This could be big. Given the gardai’s unwillingness to allow the clothes to be forensically tested, it turns out there may be blood all over them. This would lend support to the idea that Wheelock was assaulted and subsequently died in Garda custody.
Terence Wheelock (20), Summerhill, Dublin, was found unconscious in a cell at Store Street Garda station last June after he apparently attempted to hang himself with a cord from his tracksuit bottoms.
He was taken to the Mater hospital by ambulance but never regained consciousness. He died there three and a half months later, on September 16, 2005. His family alleges that the circumstances of his death differ from the Garda version of events and that he was mistreated while in a cell.
An inquest into Mr Wheelock’s death was adjourned last month so that State Pathologist Dr Marie Cassidy and Dublin City Coroner Dr Brian Farrell could view photographs that are said to show abrasions and minor lacerations to the man’s body.
The pictures were taken by a clinical photographer at the Mater the day after his admission and were presented to the court by the Wheelock family’s legal team.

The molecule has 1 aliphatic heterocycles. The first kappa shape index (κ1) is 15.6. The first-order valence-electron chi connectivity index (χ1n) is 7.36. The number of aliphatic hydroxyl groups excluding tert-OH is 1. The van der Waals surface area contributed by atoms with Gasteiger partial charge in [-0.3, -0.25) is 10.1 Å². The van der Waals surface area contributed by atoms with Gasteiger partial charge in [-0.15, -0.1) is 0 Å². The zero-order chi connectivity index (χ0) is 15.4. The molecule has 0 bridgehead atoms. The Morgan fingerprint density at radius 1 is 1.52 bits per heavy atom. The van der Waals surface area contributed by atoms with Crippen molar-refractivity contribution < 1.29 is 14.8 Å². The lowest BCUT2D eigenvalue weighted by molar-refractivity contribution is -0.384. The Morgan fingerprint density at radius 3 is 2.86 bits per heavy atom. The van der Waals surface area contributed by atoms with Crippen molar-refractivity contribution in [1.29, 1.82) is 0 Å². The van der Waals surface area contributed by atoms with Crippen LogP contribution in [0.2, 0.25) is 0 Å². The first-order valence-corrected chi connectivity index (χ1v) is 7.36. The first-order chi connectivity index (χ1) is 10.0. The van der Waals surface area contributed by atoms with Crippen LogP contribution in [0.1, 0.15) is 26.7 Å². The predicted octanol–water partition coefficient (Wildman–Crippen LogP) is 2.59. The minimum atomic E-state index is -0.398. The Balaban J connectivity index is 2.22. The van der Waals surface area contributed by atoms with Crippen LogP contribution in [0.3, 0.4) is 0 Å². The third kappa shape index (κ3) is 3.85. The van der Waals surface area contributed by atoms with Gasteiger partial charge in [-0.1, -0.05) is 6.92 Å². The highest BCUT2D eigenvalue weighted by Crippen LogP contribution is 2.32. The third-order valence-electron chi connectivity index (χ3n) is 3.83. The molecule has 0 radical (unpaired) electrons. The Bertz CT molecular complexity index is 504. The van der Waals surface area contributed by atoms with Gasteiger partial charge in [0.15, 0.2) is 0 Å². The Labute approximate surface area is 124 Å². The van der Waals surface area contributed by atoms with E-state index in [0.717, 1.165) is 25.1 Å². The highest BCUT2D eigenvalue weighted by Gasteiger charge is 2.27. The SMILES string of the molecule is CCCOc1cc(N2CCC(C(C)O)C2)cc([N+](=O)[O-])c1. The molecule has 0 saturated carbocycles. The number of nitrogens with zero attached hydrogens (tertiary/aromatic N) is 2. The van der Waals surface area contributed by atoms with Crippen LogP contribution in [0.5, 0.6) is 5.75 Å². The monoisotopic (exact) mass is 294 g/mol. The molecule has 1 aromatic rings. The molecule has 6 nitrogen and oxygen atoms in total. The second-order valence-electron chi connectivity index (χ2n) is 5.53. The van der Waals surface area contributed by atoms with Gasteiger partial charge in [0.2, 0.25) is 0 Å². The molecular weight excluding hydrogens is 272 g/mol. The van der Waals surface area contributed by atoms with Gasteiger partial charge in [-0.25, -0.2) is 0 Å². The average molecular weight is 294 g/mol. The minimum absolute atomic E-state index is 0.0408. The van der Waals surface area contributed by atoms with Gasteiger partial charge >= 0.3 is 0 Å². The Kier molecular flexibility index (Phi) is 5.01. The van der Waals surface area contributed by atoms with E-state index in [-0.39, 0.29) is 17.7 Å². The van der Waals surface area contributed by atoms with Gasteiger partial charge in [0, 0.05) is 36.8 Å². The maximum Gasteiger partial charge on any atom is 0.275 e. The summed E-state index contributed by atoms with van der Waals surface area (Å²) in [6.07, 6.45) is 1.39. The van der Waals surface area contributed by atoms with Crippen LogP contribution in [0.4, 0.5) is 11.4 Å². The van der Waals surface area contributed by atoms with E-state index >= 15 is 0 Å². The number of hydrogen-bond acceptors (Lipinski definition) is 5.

The Wheelock family’s forensic experts from Britain carried out the examination of his clothes in the last couple of weeks and the level of blood-staining is said to be of “major magnitude” to the case.
It is understood that new evidence may come before the inquest following on from the independent forensic examination. The Director of Public Prosecutions (DPP) directed in February that there be no prosecution in relation to Mr Wheelock’s death.
But any new evidence that comes to light during the inquest could result in the Wheelock’s legal team requesting that the coroner ask that another Garda file be sent to the DPP for consideration.
Securing Mr Wheelock’s clothing and the ligature used in his death for independent examination came after months of legal wrangling between the family’s legal team and the Garda Commissioner’s office.
Permission was denied for the clothing to be sent Britain and the family’s experts were eventually permitted to carry out the testing in the Forensic State Laboratory.
Michael Norton, a forensic scientist at Garda headquarters who examined the ligature used in Mr Wheelock’s death as well as his clothes, told the last sitting of the inquest that there were blood stains on some Mr Wheelock’s undergarments.
The inquest will be heard briefly today before it resumes in full in the New Year.